Enhancing Photosynthesis Modulating Chlorophyll for Improved Crop Efficiency

Plants have evolved to have high chlorophyll levels in their leaves because chlorophyll is essential to photosynthesis. Creating this pigment is costly, as plants consume a large amount of their available nitrogen to produce chlorophyll and the unique proteins that bind it. Nitrogen is thus unavailable for use in other processes.

Enhancing Photosynthesis Modulating Chlorophyll for Improved Crop Efficiency
Young Cho used an ethanol spray to reduce the chlorophyll levels in leaves. The spray induced small RNA that interfered with chlorophyll synthesis, resulting in pale yellow plants, and the untreated plants remained completely green. Image Credit: Carl R. Woese Institute for Genomic Biology

To determine whether the plant would use the nitrogen it conserved for other processes that would enhance nutritional quality, researchers recently lowered the amount of chlorophyll in leaves.

In an effort to meet the world's food demand, researchers have been working to boost agricultural output during the last few decades. Enhancing the photosynthetic efficiency of agricultural crops has proven to be one of their most significant issues.

One of three things can occur when light strikes a leaf: either the light passes through the leaf or is absorbed by the leaf for photosynthesis. However, a fully green leaf does not use all of the light that strikes it for photosynthesis, even if the leaf absorbs almost 90% of it.

We grow our crop plants at very high densities. As a result, although the leaves at the top of the canopy have more light, they cannot use it all, and the layer below is light-starved; our rationale was to reduce the amount of chlorophyll at the top of the canopy so more light can penetrate and be used more efficiently lower in the canopy.

Don Ort, Professor, Integrative Biology, Carl R. Woese Institute for Genomic Biology

In the current study, tobacco plants were genetically modified to produce less chlorophyll when the crop canopy grew denser.

Ort noted, “Previous models have shown that if you have lower chlorophyll levels before you have a dense canopy, it is detrimental to plant growth, but we wanted to take plants that have full canopies and ensure that the new leaves that are added on top have lower chlorophyll levels.

Small RNAs that obstruct crucial stages in chlorophyll production were employed by the researchers to achieve this. The synthesis of these short RNAs was regulated by an inducible promoter, a segment of DNA that reacts to a particular stimulus and instructs the cell to create RNA.

The investigators employed an ethanol-inducible promoter in the investigation. The ethanol they sprayed on the leaves caused tiny RNAs to be produced, which hindered the production of chlorophyll and resulted in a paler shade of green in the canopy.

We found that even when chlorophyll synthesis decreased 70%, there was no inhibition of growth, although we had theoretically predicted this result, observing these pale green or yellow plants growing normally was astonishing, considering that such discoloration typically indicates plant illness.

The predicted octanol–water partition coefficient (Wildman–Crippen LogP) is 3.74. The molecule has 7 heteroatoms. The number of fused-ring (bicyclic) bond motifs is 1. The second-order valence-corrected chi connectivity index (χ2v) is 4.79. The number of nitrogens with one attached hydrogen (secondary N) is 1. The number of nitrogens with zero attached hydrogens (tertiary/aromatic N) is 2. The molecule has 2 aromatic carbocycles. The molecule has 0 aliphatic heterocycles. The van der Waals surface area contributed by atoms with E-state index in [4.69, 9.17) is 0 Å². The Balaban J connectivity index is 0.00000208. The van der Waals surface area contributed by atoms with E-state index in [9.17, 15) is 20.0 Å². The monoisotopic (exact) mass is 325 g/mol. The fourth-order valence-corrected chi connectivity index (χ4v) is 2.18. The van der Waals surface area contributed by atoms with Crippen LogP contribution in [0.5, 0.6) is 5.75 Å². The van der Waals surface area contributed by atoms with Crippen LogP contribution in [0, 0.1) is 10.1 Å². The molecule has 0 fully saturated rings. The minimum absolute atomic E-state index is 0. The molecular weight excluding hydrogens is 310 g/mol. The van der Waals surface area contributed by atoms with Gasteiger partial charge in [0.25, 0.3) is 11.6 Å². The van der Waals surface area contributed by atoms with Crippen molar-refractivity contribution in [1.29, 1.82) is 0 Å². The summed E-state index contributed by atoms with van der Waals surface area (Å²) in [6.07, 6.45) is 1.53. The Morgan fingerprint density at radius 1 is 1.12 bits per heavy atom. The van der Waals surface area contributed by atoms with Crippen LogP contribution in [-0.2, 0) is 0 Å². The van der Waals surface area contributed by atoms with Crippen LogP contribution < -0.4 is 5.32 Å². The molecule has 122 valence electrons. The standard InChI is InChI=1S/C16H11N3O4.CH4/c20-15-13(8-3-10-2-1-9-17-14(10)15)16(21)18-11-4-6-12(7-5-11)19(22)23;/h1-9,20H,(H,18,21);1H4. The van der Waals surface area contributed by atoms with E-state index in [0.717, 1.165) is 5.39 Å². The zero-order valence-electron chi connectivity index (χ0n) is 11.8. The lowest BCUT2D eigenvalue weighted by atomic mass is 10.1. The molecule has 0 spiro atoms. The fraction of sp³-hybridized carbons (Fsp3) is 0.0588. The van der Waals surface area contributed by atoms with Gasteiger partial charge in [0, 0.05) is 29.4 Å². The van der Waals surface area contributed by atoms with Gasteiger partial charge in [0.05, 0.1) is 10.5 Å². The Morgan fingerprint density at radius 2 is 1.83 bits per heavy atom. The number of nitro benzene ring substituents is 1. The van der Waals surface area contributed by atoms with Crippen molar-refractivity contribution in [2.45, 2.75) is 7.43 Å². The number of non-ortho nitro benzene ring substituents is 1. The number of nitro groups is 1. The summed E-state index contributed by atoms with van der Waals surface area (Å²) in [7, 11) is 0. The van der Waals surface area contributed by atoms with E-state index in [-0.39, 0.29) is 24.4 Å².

Young Cho, Study Lead Author and Postdoctoral Researcher, Carl R. Woese Institute for Genomic Biology

Since less chlorophyll would free up nitrogen that was being used to make the pigment and related proteins, the researchers also reasoned that this would have an impact on other elements of plant growth. Their observations that the plants exhibiting the activation of the ethanol-inducible promoter responsible for the interfering short RNAs had a 17% greater concentration of seed nitrogen proved them correct.

Ort said, “We had also expected an increase in yield because as you get more light into the canopy, you would expect it to be used more efficiently. However, we didn’t detect an increase, which probably means that the plants did not invest enough of the extra nitrogen to improve the photosynthetic capacity in the lower parts of the canopy. This result gives us another engineering target.

Future research will examine whether light-inducible promoters, which farmers will find more convenient to utilize, can produce comparable outcomes.

Ort observed, “Ethanol-inducible promoters are very convenient and important research tools. However, farmers will not want to spray an entire field with ethanol, so we need to look at other promoters that respond to the intensity or the color of light.

Journal reference:

Cho, Y. B., et.al., (2023). Reducing chlorophyll levels in seed‐filling stages results in higher seed nitrogen without impacting canopy carbon assimilation. Plant, Cell & Environment. doi.org/10.1111/pce.14737.


The opinions expressed here are the views of the writer and do not necessarily reflect the views and opinions of AZoLifeSciences.
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